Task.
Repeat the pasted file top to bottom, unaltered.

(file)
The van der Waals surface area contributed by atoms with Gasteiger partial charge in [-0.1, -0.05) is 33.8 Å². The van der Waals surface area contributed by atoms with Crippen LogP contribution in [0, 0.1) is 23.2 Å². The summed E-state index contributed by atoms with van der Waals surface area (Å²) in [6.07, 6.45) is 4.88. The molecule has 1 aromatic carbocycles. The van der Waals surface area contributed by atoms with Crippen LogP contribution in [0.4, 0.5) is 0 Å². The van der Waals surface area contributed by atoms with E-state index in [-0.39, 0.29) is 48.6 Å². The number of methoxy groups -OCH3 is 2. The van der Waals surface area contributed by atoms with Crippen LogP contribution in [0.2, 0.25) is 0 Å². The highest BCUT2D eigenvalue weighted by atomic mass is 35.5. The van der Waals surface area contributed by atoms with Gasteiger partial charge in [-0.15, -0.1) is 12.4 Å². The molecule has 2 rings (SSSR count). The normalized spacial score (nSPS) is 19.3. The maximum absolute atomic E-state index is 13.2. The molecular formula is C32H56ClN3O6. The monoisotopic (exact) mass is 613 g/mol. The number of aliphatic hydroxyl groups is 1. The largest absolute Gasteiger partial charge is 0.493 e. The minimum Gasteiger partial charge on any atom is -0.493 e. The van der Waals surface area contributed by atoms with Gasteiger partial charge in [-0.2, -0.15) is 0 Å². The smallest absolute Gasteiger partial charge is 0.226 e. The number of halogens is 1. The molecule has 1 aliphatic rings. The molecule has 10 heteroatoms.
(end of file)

The van der Waals surface area contributed by atoms with Gasteiger partial charge in [-0.1, -0.05) is 33.8 Å². The van der Waals surface area contributed by atoms with Crippen LogP contribution in [0, 0.1) is 23.2 Å². The summed E-state index contributed by atoms with van der Waals surface area (Å²) in [6.07, 6.45) is 4.88. The molecule has 1 aromatic carbocycles. The van der Waals surface area contributed by atoms with Crippen LogP contribution in [0.4, 0.5) is 0 Å². The van der Waals surface area contributed by atoms with E-state index in [-0.39, 0.29) is 48.6 Å². The number of methoxy groups -OCH3 is 2. The van der Waals surface area contributed by atoms with Crippen LogP contribution in [0.2, 0.25) is 0 Å². The highest BCUT2D eigenvalue weighted by atomic mass is 35.5. The van der Waals surface area contributed by atoms with Gasteiger partial charge in [-0.15, -0.1) is 12.4 Å². The molecule has 2 rings (SSSR count). The normalized spacial score (nSPS) is 19.3. The maximum absolute atomic E-state index is 13.2. The molecular formula is C32H56ClN3O6. The monoisotopic (exact) mass is 613 g/mol. The number of aliphatic hydroxyl groups is 1. The largest absolute Gasteiger partial charge is 0.493 e. The minimum Gasteiger partial charge on any atom is -0.493 e. The van der Waals surface area contributed by atoms with Gasteiger partial charge in [-0.2, -0.15) is 0 Å². The smallest absolute Gasteiger partial charge is 0.226 e. The number of halogens is 1. The molecule has 1 aliphatic rings. The molecule has 10 heteroatoms.